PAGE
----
Nobel Peace Prize laureate hastily buried at sea
On Thursday, the Chinese dissident, Liu Xiaobo died of liver cancer. He had been in prison since 2008 mainly because he argued for greater democracy in China and was convicted of ‘inciting subversion’. He was awarded the Nobel Peace Prize in 2010 which infuriated the Chinese government and he was not permitted to go to Norway to receive it. He was only the second laureate to have been in prison at the time of the award. Once the cancer was diagnosed he was released to a hospital where he was still under heavy guard. According to Human Rights Watch, even as his illness worsened the Chinese government continued to isolate him and denied him freely choosing his medical treatment.
On Saturday he was hastily cremated and his ashes scattered at sea almost certainly to prevent a grave on land becoming a centre for protest. Activists were reported by the South China Morning Post to be ‘outraged at the humiliating arrangements’. His second wife, Liu Xia, is under house arrest.
Liu was a supporter of Charter 08 which argued for a fundamental change in the one party state, a whole series of reforms that would result in a separation of powers, a new constitution and legislative democracy. It was suppressed by the Chinese government.
A spokesman for Amnesty International said:
This is a sad day for human rights, but Liu Xiaobo leaves behind a powerful legacy to inspire others to continue the struggle for human rights in China and around the world
Boris Johnson, the Foreign Secretary, made the following lukewarm statement:
I am deeply saddened to hear that Liu Xiaobo has passed away. He was a Nobel Peace Prize Laureate and a lifelong campaigner for democracy, human rights and peace. His death is a huge loss and our hearts go out to his wife Liu Xia, his family, and his many friends and supporters.
Liu Xiaobo should have been allowed to choose his own medical treatment overseas, which the Chinese authorities repeatedly denied him. This was wrong and I now urge them to lift all restrictions on his widow, Liu Xia. 13 July 2017
This from a man not afraid to be outspoken at any given moment. Focusing on the restricted nature of his medical treatment is the least of the crimes the Chinese government has committed. ‘Has passed away’ gives the impression of a natural death not one hastened by harsh prison conditions, poor medical treatment and confining him right to the last. This is but the latest example of our government failing to stand up to breaches of human rights internationally. This is only set to get worse as the need to augment reduced European markets in the post Brexit world.
Under China’s president, Xi Jinping, there has been a major crackdown on any form of dissent. Restrictions on press freedom are well known and access to the internet is tightly restricted. Booksellers in Hong Kong stocking books detailing the corruption of the Politburo elite have been abducted. Details of this corruption among what are called the ‘Princelings’ has been revealed in the Panama Papers*. President Xi’s brother in law is implicated, along with other senior party people, in squirreling away billions in tax havens using the services of the Panamanian law firm Mossack Fonseca.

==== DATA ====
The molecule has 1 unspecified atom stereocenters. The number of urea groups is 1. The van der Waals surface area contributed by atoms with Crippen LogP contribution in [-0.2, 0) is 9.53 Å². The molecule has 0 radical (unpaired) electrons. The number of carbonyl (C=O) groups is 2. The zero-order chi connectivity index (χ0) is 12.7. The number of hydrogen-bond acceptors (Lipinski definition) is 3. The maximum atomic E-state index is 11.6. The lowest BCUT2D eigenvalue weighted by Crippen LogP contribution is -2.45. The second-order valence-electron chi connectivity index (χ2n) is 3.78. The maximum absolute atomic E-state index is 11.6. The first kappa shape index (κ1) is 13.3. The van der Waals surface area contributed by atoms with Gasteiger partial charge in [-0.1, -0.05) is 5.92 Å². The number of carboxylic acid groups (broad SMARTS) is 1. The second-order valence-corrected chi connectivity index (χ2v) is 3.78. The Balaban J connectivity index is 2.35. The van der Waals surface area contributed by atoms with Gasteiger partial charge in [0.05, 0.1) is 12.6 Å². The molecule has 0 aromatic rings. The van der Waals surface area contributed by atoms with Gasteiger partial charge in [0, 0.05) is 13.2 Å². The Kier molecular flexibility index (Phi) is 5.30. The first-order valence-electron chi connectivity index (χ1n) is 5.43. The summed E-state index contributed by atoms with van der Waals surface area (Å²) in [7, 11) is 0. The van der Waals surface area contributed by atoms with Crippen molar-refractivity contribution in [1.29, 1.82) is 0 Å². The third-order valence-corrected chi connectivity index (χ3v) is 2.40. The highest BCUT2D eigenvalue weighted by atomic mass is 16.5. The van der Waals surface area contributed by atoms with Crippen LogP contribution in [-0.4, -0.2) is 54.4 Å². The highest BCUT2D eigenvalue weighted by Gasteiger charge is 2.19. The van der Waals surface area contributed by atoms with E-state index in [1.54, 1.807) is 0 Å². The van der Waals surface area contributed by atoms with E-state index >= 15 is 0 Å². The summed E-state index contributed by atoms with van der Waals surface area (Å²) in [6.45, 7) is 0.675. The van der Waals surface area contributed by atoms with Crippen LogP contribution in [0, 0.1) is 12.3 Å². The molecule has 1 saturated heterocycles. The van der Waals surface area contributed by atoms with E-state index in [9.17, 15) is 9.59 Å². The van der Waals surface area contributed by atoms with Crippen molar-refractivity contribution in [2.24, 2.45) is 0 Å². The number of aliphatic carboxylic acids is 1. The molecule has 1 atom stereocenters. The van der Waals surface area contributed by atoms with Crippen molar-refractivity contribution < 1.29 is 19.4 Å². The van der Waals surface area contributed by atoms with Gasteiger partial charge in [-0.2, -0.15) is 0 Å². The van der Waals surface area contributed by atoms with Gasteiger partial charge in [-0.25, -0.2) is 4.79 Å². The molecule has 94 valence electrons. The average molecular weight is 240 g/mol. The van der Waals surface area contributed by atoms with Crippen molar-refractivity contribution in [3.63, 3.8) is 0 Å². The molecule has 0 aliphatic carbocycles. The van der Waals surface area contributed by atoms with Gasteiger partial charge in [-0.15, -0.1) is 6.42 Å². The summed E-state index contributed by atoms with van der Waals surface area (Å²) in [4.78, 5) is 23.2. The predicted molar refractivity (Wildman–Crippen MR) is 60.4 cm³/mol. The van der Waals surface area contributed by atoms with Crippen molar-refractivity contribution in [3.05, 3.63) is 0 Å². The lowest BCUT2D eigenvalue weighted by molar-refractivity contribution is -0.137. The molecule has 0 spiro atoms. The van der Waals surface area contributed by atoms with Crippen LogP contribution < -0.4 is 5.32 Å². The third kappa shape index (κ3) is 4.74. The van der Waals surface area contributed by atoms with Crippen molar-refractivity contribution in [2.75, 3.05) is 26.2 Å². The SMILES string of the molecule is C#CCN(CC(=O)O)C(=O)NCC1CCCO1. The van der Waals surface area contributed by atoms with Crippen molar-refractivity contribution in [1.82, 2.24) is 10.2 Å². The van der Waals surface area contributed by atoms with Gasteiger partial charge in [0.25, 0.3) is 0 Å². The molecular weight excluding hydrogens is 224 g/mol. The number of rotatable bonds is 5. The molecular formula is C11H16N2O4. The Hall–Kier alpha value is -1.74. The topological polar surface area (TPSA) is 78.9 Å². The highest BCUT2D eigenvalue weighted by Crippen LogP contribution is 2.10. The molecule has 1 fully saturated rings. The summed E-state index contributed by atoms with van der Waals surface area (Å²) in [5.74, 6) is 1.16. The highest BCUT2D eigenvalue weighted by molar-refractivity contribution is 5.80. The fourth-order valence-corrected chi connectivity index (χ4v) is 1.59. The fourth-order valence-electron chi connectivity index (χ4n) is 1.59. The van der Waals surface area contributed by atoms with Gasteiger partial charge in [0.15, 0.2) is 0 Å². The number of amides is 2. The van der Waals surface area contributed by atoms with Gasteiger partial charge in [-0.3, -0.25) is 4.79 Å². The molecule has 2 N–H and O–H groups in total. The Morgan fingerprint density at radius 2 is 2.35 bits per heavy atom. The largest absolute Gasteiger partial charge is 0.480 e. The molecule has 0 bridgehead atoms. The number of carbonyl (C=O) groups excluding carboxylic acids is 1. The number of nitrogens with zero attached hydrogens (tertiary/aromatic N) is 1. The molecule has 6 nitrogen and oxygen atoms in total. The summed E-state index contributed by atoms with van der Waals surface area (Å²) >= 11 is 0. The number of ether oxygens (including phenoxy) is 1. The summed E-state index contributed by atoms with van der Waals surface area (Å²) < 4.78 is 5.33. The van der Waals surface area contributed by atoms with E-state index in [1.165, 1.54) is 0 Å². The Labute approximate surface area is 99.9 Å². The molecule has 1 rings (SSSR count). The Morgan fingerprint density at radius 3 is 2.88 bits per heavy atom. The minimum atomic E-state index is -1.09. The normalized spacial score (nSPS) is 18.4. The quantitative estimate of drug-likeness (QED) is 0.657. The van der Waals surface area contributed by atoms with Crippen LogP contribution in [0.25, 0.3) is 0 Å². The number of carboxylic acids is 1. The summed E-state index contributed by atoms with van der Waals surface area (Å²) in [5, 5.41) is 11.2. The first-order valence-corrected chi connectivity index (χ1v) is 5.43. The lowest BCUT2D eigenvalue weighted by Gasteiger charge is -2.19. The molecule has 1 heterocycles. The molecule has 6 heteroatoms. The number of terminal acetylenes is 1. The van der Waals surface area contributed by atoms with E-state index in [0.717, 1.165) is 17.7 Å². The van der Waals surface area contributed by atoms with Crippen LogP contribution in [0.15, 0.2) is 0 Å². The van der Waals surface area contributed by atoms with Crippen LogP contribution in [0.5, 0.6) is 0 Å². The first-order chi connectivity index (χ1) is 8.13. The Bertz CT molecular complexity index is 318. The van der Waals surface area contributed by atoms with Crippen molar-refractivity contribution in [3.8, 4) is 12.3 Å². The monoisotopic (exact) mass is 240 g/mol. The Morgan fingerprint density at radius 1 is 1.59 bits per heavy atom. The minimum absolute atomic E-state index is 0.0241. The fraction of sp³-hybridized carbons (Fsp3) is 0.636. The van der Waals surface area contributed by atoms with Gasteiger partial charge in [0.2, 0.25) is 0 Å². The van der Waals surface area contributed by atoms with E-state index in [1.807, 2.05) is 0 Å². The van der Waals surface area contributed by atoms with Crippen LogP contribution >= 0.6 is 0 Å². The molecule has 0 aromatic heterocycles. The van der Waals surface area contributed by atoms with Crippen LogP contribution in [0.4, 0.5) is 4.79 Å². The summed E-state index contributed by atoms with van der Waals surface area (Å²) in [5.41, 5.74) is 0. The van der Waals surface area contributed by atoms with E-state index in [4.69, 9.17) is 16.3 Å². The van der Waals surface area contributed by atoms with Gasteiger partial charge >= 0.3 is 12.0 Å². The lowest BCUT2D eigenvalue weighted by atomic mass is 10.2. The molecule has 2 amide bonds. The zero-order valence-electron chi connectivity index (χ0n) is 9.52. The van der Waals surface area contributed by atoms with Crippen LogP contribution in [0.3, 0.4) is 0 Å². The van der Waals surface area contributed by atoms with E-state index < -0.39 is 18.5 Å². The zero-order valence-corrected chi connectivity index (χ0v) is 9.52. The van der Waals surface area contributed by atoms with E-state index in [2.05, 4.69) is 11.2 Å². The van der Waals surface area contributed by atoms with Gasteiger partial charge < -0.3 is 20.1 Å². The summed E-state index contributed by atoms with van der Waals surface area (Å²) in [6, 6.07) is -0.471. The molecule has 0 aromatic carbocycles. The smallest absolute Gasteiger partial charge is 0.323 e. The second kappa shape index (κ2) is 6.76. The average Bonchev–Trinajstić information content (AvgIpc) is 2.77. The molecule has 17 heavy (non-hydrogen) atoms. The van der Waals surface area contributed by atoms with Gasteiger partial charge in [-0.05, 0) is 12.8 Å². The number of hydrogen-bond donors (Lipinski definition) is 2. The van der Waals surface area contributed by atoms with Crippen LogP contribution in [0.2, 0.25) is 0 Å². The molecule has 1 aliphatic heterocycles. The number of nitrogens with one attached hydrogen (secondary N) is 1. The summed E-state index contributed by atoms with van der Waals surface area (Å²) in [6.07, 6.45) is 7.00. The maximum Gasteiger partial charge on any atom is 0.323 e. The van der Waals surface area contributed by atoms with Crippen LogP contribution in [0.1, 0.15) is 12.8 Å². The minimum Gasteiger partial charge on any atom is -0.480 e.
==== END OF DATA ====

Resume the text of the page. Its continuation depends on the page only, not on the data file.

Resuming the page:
Any discussion of democracy is taboo in China as it is contrary to one of the Four Cardinal Principles one of which is to ‘uphold the people’s democratic dictatorship.’ One can see straight away that ideas of freedom of the press and ideas of running the country on more democratic lines are not going to get far with the government.
China has pursued a policy of economic growth which so far has been successful and has led to the country being second only to the USA. It is expanding militarily most notably in creating false islands in the South China Sea. It is present all around the world where natural resources are to be found. The trick has been to maintain economic growth in return for maintaining its hold on political power. How long this growth can be maintained is open to question.
On the other hand, China wants to be more of key player in the world and is to be seen at G7 and G20 meetings as well as having a seat on the UN Security Council. As it grows in economic and military power, it seeks political recognition as well. This is difficult to achieve if at home it denies basic freedoms and human rights to its citizens; executes more than all the other countries in the world put together; locks up its dissidents; denies access to the internet and treats the people of Tibet appallingly. Using its power it is able to suppress criticism – cancelling contracts with Norway for example after Liu was awarded the Nobel prize – and tells other countries not to interfere in its internal affairs.
Fundamentally Chinese social policy is not progressing indeed, under Xi Jinping, it has regressed. So long as they can maintain their tight grip on power and the levers of power, the CPC will continue. But the lesson of history is that when a crack appears, as with a sheet of ice, it spreads rapidly and unpredictably.
*The Panama Papers, 2017, Bastian Obermayer and Frederik Obermaier, Oneworld, London (3rd edition). Details tax evasion by criminals, dictators and politicians – not just the Chinese – as revealed by a release of papers from Mossack Fonseca
Sources: Human Rights Watch; New York times; The Guardian; Amnesty International; South China Morning Post